Many today, even in the Church think that the Church needs to be nice, to accept everyone and be silent with regards to serious sin. But today’s Readings show us this is not so. In the First Reading, Isaiah tells his people to: Listen to the teaching of our God. He then continues to talk of their burnt offerings, and how these do not delight God any more. He says bringing offerings is futile; incense is an abomination to me. God then says When you stretch out your hands, I will hide my eyes from you: even though you make many prayers, I will not listen; your hands are full of blood. The reading ends with a call: Wash yourselves; make yourselves clean; remove the evil of your doings from before my eyes; cease to do evil; seek justice, rescue the oppressed, defend the orphan, plead for the widow.
This passage shows good works mean nothing if we continue to do evil in the sight of God. Our prayers, our masses, our rosaries will please God only when we stop doing evil in his sight. Good works, like giving to the poor, helping the orphans, offering masses or praying the rosaries, our social justice activities mean nothing, in fact, wearies God when we continue to live in sin. The Psalm in fact asks: What right have you to recite my statutes or take my covenant on your lips? For you have discipline, and you cast my words behind you. When I live in sin, I have no right to even recite the words of God, and I cannot expect God to hear my prayers.
What is needed is an encounter with Jesus that will change our hearts to do what God wants. The first thing God tells us to do is seek justice. We have to do justice, first to God himself by giving him praise, thanksgiving, honor, worship, service above any one else.
This is why Jesus said in today’s Gospel: do not think I have come to bring peace to the earth; I have not come to bring peace, but a sword.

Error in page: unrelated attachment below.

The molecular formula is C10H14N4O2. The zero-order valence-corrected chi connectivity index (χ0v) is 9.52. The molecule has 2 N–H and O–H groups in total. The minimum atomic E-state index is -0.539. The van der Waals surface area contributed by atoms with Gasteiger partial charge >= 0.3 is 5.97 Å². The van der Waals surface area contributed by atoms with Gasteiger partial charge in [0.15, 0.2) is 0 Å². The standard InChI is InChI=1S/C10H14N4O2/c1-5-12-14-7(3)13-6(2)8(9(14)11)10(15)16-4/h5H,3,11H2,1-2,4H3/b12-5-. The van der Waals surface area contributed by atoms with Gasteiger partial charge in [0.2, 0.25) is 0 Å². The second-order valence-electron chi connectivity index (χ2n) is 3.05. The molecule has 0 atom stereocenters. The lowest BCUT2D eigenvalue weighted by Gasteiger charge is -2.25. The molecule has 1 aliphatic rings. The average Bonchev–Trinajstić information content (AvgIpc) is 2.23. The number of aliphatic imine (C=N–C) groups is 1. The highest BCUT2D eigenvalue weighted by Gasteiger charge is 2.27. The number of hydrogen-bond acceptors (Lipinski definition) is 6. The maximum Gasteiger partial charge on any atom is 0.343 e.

A Christian life is not easy. Following Christ is not easy. And Jesus says this in the Gospel: whoever loves father or mother more than me is not worthy of me; whoever loves son or daughter more than me is not worthy of me; and whoever does not take up the cross and follow me is not worthy of me. A Christian’s life revolves around Jesus Christ. I cannot follow Christ if I am not willing to let go of what is comfortable because Christ always calls me to rise above what I am to become who he wants me to be. So if I think I will go to heaven, just because God loves me, without me denying myself and following Jesus, I am deceiving myself. Jesus does not bring peace to this world. He brings a sword. He calls us to battle against ourselves and sin. I need to fight against my desire to do my will and instead, desire to do God’s will. I need to fight against my own ideas of how things should be and instead, accept God’s Truth. I need to stop being afraid or content in what I have and instead, walk out in faith, trusting in the goodness of God. I can only do this if I commit my life to Jesus.
And yes, Christian life is a struggle. But Jesus promised: Those who find their life will lose it, and those who lose their life for my sake will find it. When we struggle and battle against our will so so as to do justice to God, meaning, to praise him, thank him, worship him, honor him and serve him, then we will find life. God will not abandon us when we seek him. Christian life is difficult, but when God is for us, no one can stand against us. We march on to face our sinfulness, we march on to confront our wrong ideas of God, we march on to fight the desire to sin that is within us, so we can cease to do evil and give glory to God. The only way to find life is to give it up for the sake of Jesus Christ our Lord.
Lord, I come to you, because I know the evil things I have done. I come to you, because I want to be the person you created me to be. I reject my own ideas of you and I ask you to reveal yourself to me, so I may give up my life and do justice to you: to praise you, thank you, honor you, to worship you and to serve you. Let me do all these in love and not in fear.